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Sales tax figures topic of budget commission

The Lawrence County Commissioners will get the chance to make their argument on why there should be more money in the emergency services section of the county’s general fund.

That opportunity was approved by the budget commission at its February meeting on Tuesday. The commission, made up of the county auditor, county treasurer and county prosecuting attorney, must certify all revenue coming into the county before the commissioners can spend it.

The county receives 1.5 percent in sales tax with 1 percent going to the main section of the general fund and .5 percent to the emergency services section. In December the budget commission certified $4,930,000 in sales tax for the general fund but $2,350,000 in sales tax for the emergency services section, or $115,000 less than one-half of the general fund certification. The emergency services section gets its revenue exclusively from the .5 sales tax.

Since that certification Commission President Les Boggs has pushed to get the emergency services certification increased saying it should be one-half of the amount certified for the general fund. The commission president has eyed that money to help the county’s EMS, especially after a recent purchase of five ambulances.

Recently, Boggs formally wrote every member of the budget commission asking for a change in the certification. At its Tuesday meeting County Treasurer Stephen Burcham brought up Boggs’ request.

“His argument has some validity,” Burcham said.

County Auditor Jason Stephens has maintained that the under-certification is necessary to have sufficient carryover to cover January 2015 bills, which include three pay periods.

“Did we over estimate the 1 percent,” Stephens countered.

As of Tuesday the county has $287, 497.81 in unpaid bills with cash on hand at $197,167.27. The first obligation for the county is payroll, which is approximately $180,000 every two weeks for employees minus those in emergency services and the offices of treasurer, auditor, engineer and recorder.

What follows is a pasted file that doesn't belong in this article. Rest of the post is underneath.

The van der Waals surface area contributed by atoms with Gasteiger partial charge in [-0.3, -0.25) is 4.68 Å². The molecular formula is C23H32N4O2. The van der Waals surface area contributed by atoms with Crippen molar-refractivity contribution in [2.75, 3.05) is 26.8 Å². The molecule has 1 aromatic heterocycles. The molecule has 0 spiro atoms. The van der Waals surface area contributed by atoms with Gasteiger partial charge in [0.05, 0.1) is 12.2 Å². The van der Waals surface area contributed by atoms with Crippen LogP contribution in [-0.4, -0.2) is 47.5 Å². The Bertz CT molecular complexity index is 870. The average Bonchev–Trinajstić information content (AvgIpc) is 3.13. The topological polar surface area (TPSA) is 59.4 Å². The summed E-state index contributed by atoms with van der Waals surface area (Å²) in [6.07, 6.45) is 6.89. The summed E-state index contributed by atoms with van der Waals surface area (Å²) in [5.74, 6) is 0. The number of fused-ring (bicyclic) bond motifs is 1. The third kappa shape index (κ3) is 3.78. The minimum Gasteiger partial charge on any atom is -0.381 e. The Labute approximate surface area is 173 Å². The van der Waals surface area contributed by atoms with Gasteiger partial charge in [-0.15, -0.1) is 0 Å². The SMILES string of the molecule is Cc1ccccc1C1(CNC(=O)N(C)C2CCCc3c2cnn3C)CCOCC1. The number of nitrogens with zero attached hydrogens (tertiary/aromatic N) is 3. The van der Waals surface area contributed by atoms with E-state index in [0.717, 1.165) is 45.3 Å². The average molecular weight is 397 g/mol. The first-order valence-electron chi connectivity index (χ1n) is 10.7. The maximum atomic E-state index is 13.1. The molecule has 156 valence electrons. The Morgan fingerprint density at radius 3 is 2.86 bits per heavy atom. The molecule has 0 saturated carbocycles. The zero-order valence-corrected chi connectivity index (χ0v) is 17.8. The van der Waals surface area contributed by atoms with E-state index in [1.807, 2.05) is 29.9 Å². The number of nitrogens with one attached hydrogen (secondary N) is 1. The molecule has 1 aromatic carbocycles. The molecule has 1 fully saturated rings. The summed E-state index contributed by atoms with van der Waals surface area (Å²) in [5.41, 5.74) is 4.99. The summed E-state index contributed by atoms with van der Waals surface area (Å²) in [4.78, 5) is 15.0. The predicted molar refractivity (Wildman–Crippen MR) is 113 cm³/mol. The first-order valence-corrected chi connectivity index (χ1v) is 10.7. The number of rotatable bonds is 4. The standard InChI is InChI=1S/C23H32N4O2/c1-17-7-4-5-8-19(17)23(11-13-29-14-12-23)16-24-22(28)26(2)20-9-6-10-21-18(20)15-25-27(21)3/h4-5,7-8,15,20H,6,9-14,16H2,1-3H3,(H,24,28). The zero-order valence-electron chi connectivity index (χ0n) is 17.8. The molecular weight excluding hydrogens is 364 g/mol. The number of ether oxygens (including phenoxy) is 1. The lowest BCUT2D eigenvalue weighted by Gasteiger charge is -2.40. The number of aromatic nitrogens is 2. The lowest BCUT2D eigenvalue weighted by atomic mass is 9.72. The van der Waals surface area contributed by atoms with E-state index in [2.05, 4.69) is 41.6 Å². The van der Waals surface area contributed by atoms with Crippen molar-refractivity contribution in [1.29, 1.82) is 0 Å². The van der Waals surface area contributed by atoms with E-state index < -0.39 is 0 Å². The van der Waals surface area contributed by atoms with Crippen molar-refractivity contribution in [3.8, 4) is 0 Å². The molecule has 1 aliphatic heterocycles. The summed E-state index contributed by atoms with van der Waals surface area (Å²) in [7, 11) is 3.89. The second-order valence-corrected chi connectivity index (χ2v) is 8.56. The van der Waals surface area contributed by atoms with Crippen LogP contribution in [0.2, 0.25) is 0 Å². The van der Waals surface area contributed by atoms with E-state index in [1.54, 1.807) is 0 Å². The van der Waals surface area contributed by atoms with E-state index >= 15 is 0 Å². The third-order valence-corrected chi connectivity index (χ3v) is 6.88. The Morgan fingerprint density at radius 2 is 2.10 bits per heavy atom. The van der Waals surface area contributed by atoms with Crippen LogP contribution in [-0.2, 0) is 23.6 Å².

The county started the year with $1,147,690 in all three parts of the general fund. If revenue for 2015 is flat, the carryover is projected to be at $1,326,218.

“If you certify more, which you can do, next January we will not make all payroll,” Chris Kline, chief deputy auditor, told the commission. “That is why we did it.”

Of the $2,350,000 certified in the emergency fund, there is currently $19,364 left to appropriated.

“What ever we certify, history shows it will be appropriated and spent,” Stephens said.

With the extreme weather in January, Stephens is concerned that sales tax revenue will be down, which will impact revenue for this year.

“January was so cold, businesses were closed and schools were out,” Stephens said. “The ultimate goal of the county is to operate smoothly, without being in crisis mode.”

Burcham suggested the budget commission invite the commissioners to its May meeting after the Christmas sales tax, first half property tax and two of the four allotments from the casino revenue are in. Sales tax comes in three months behind its payment at the cash register. So far the county has received 188,478.71 from the casino revenue that is paid quarterly according to how much is received by the state.

That meeting with the commissioners is set for May 13.

“I would be happy to attend the meeting and give our arguments,” Boggs said. “We need to have this money to help our emergency services like the sheriff’s department and the EMS.”